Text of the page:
A 33-year-old Blenheim woman who allegedly stabbed two pilots in mid-air has been charged with hijacking and three counts of assault.
She allegedly also injured a passenger, threatened others and demanded to be flown to Australia.
She was arrested by armed police dog handlers at Christchurch Airport after allegedly stabbing the pilots of an Eagle Air flight.
The woman was seated directly behind the door to the cockpit before entering it 10 minutes into the flight, armed with a knife.
Police say the woman demanded that the pilots take the plane - which was only flying the short trip from Blenheim to Christchurch - over to Australia.
A passenger who tried to restrain the woman also sustained knife injuries.
The Somalian woman allegedly threatened other passengers and continued to wave the knife throughout the flight.
She was grappling with the aeroplane's controls throughout the flight, police said in a press conference late this afternoon.
It was only when the pilot bought the plane into land that rough conditions caused the woman to lose her footing.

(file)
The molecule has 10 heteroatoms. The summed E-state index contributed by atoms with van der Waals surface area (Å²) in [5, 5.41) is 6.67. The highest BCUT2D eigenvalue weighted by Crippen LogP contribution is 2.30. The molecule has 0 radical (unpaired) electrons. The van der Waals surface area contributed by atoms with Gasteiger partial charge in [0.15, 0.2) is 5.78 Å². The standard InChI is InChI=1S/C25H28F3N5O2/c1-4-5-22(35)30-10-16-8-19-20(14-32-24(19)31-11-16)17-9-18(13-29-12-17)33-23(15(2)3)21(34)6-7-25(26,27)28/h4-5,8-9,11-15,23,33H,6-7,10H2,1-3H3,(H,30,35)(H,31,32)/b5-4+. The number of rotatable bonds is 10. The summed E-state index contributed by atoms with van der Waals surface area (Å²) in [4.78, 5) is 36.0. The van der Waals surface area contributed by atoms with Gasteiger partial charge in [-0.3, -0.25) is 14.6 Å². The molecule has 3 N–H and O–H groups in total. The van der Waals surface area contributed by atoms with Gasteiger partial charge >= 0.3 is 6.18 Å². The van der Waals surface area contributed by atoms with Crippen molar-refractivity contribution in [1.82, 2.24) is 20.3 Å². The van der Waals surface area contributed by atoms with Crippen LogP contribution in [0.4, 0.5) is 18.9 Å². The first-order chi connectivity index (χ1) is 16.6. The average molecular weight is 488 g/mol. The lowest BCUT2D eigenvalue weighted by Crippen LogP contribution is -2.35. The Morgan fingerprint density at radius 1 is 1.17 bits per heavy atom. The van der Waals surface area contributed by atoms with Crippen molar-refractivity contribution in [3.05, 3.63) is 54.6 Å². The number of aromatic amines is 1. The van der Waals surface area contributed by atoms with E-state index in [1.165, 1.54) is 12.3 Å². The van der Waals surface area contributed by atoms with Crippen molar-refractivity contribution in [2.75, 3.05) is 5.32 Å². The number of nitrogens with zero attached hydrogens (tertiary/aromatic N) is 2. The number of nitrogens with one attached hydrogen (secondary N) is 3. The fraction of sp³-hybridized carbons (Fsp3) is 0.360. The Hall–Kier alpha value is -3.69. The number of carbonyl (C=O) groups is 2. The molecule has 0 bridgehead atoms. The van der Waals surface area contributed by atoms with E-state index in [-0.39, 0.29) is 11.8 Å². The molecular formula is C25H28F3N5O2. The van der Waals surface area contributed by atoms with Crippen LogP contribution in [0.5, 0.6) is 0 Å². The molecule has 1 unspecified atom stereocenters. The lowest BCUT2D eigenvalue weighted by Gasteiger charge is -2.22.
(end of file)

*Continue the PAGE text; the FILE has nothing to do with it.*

At this point, police say the co-pilot then wrestled the woman to the ground.
Members of the armed offenders squad with dogs then stormed the plane.
A taxi driver says the woman involved in the mid-air stabbing of two pilots seemed "vague" early today when he took her to Blenheim airport.
The taxi driver, who identified himself as Colin, told Newstalk ZB: "She was a wee bit vague.
He described her as "away with the fairies".
"She couldn't work out where she wanted to go for while which I thought was quite strange at that time of the morning.
"She was very nervous, very unsure of where she wanted to go and what she wanted to do.